Some shoppers who hit area stores on the day after Christmas already had next year’s Yuletide in mind.
Susan Combee, an area native who lives in Richmond, came home to visit her mother. She stopped by Liberty Fair Mall on Thursday to find out what stores were offering in post-Christmas sales.
Country Impressions, an arts and crafts kiosk, had reduced the prices on all of its merchandise by 50 percent. Combee bought a holiday-themed wreath to use next Christmas.
Because the wreath has a snowman on it, she can use it for the rest of this winter, too, she decided.
Combee said that when she visits Martinsville, she likes to shop at the mall and area stores to help support them. After buying the wreath, she said she was “good to go.”
Chastity Tolbert of Bassett also went by the mall on Thursday. She said she was looking for bargains “among the stores that are (still) here,” but she was not looking for anything in particular.
Around midday, the mall was moderately busy. Yet most of the people who were walking the corridor were carrying few, if any, shopping bags.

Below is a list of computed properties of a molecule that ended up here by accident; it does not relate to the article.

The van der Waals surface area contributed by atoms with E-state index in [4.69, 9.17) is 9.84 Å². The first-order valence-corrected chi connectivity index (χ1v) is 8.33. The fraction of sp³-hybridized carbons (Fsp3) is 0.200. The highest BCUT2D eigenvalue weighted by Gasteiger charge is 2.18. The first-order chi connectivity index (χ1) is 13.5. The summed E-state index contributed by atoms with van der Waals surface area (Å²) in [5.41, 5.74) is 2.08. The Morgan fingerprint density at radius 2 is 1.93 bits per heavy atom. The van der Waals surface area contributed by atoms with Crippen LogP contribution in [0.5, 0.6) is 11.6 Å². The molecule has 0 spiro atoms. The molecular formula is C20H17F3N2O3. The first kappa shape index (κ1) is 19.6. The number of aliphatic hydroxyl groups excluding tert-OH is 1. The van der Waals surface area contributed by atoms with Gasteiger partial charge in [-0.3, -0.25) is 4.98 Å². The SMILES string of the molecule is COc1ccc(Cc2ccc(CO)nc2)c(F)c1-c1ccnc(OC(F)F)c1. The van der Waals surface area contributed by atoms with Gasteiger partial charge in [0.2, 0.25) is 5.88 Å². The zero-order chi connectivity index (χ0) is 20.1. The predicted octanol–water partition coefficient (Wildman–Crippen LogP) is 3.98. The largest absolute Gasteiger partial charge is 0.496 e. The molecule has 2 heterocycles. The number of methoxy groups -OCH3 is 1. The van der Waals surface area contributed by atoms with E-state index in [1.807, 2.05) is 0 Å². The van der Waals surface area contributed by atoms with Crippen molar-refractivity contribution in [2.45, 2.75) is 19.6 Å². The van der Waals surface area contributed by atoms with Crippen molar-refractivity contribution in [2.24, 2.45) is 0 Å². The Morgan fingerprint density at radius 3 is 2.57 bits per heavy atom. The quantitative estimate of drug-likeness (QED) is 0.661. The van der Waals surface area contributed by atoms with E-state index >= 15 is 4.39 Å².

Doug Carter, who works at the arts and crafts kiosk, said business started off slow on Thursday but picked up as the day progressed.
Parking lots at Walmart and Kmart were roughly half full. At both stores, there were vacant spaces near the front entrances.
But in Kmart, “We’ve had quite a few people in here shopping,” said Store Manager Jeff George.
Customers seemed to make a beeline for holiday decorations, the prices of which had been cut in half, he said.
Debbie Hall’s shopping cart was full of storage bins and bags that were on sale. She said they will be useful for the Martinsville-Henry County Historical Society, of which she is executive director.
Hall said she noticed at Kmart a lot of merchandise priced either 50 percent off or “buy one, get one free.”
“It’s a great opportunity to get some good buys,” she said.
George summed up Kmart’s overall sales for the Christmas season as being “fair.”
Roses’ Christmas season went “really well,” said Store Manager Lee Ann Hundley.
“Our toys were wiped out,” she said, and in the clothing department, “we have a lot of empty racks.”
On Thursday, “we had a steady flow of people” in the store, Hundley said.
So did Martinsville’s newest major retailer, Marshalls, said Store Manager Sara Thomas. The off-price department store, which opened at the mall in October, had launched a clearance sale on items throughout the store, she said.
Christmas season sales at Marshalls exceeded the company’s expectations, so “we’re really happy” with the new store’s performance, Thomas said.
Department store managers said their stores were seeing few returns of merchandise, or at least no more than they see on regular shopping days.